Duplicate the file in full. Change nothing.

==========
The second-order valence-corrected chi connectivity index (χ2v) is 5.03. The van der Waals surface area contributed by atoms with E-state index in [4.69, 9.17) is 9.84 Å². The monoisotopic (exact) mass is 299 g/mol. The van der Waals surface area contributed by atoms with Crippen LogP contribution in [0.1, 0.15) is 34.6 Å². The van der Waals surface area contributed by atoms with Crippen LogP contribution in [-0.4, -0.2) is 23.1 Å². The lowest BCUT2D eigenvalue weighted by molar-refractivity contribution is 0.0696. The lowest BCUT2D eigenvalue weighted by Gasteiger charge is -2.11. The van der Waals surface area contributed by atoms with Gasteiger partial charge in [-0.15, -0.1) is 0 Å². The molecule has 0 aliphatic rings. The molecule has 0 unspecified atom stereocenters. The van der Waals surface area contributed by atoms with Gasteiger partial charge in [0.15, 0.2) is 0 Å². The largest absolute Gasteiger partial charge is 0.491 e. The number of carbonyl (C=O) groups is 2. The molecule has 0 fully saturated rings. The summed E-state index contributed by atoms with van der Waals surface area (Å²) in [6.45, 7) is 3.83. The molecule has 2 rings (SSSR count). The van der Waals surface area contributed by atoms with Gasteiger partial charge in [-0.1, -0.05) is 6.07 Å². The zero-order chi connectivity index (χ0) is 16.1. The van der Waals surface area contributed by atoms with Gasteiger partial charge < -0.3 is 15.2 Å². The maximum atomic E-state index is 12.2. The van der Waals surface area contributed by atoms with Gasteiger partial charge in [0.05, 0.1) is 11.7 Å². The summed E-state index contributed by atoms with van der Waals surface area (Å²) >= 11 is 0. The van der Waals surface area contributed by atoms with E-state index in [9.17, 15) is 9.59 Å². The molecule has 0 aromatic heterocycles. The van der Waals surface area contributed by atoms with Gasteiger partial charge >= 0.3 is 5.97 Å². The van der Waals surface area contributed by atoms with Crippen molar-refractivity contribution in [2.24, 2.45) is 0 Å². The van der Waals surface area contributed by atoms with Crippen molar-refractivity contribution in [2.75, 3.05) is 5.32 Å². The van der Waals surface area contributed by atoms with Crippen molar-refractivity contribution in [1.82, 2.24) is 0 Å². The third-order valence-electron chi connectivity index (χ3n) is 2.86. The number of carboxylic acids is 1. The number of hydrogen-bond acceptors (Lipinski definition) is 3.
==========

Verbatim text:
The second-order valence-corrected chi connectivity index (χ2v) is 5.03. The van der Waals surface area contributed by atoms with E-state index in [4.69, 9.17) is 9.84 Å². The monoisotopic (exact) mass is 299 g/mol. The van der Waals surface area contributed by atoms with Crippen LogP contribution in [0.1, 0.15) is 34.6 Å². The van der Waals surface area contributed by atoms with Crippen LogP contribution in [-0.4, -0.2) is 23.1 Å². The lowest BCUT2D eigenvalue weighted by molar-refractivity contribution is 0.0696. The lowest BCUT2D eigenvalue weighted by Gasteiger charge is -2.11. The van der Waals surface area contributed by atoms with Gasteiger partial charge in [-0.15, -0.1) is 0 Å². The molecule has 0 aliphatic rings. The molecule has 0 unspecified atom stereocenters. The van der Waals surface area contributed by atoms with Gasteiger partial charge in [0.15, 0.2) is 0 Å². The largest absolute Gasteiger partial charge is 0.491 e. The number of carbonyl (C=O) groups is 2. The molecule has 0 fully saturated rings. The summed E-state index contributed by atoms with van der Waals surface area (Å²) in [6.45, 7) is 3.83. The molecule has 2 rings (SSSR count). The van der Waals surface area contributed by atoms with Gasteiger partial charge in [-0.1, -0.05) is 6.07 Å². The zero-order chi connectivity index (χ0) is 16.1. The van der Waals surface area contributed by atoms with Gasteiger partial charge < -0.3 is 15.2 Å². The maximum atomic E-state index is 12.2. The van der Waals surface area contributed by atoms with Gasteiger partial charge in [0.05, 0.1) is 11.7 Å². The summed E-state index contributed by atoms with van der Waals surface area (Å²) >= 11 is 0. The van der Waals surface area contributed by atoms with E-state index in [9.17, 15) is 9.59 Å². The molecule has 0 aromatic heterocycles. The van der Waals surface area contributed by atoms with Gasteiger partial charge >= 0.3 is 5.97 Å². The van der Waals surface area contributed by atoms with Crippen molar-refractivity contribution in [2.24, 2.45) is 0 Å². The van der Waals surface area contributed by atoms with Crippen molar-refractivity contribution in [2.75, 3.05) is 5.32 Å². The van der Waals surface area contributed by atoms with Crippen molar-refractivity contribution in [1.82, 2.24) is 0 Å². The third-order valence-electron chi connectivity index (χ3n) is 2.86. The number of carboxylic acids is 1. The number of hydrogen-bond acceptors (Lipinski definition) is 3.